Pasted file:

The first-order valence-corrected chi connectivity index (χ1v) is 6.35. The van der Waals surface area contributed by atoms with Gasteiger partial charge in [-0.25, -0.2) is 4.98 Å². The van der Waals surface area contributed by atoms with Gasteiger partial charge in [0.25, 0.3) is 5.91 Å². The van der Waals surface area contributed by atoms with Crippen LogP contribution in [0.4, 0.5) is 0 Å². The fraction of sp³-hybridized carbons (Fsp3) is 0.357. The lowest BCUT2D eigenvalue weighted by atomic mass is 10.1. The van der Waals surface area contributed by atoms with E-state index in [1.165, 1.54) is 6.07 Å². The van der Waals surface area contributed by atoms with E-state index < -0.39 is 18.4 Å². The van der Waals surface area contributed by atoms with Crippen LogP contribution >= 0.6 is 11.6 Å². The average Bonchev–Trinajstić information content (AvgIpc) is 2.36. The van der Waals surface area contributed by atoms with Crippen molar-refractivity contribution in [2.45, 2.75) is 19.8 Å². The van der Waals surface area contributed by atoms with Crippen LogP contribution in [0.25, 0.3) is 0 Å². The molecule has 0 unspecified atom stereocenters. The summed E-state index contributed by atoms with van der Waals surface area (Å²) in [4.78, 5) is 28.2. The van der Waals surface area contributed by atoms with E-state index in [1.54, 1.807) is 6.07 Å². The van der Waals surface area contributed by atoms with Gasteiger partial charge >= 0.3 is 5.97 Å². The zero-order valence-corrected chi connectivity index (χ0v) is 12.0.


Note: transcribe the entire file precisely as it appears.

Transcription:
The first-order valence-corrected chi connectivity index (χ1v) is 6.35. The van der Waals surface area contributed by atoms with Gasteiger partial charge in [-0.25, -0.2) is 4.98 Å². The van der Waals surface area contributed by atoms with Gasteiger partial charge in [0.25, 0.3) is 5.91 Å². The van der Waals surface area contributed by atoms with Crippen LogP contribution in [0.4, 0.5) is 0 Å². The fraction of sp³-hybridized carbons (Fsp3) is 0.357. The lowest BCUT2D eigenvalue weighted by atomic mass is 10.1. The van der Waals surface area contributed by atoms with E-state index in [1.165, 1.54) is 6.07 Å². The van der Waals surface area contributed by atoms with E-state index < -0.39 is 18.4 Å². The van der Waals surface area contributed by atoms with Crippen LogP contribution >= 0.6 is 11.6 Å². The average Bonchev–Trinajstić information content (AvgIpc) is 2.36. The van der Waals surface area contributed by atoms with Crippen molar-refractivity contribution in [2.45, 2.75) is 19.8 Å². The van der Waals surface area contributed by atoms with Crippen LogP contribution in [0.25, 0.3) is 0 Å². The molecule has 0 unspecified atom stereocenters. The summed E-state index contributed by atoms with van der Waals surface area (Å²) in [4.78, 5) is 28.2. The van der Waals surface area contributed by atoms with E-state index in [1.54, 1.807) is 6.07 Å². The van der Waals surface area contributed by atoms with Gasteiger partial charge >= 0.3 is 5.97 Å². The zero-order valence-corrected chi connectivity index (χ0v) is 12.0.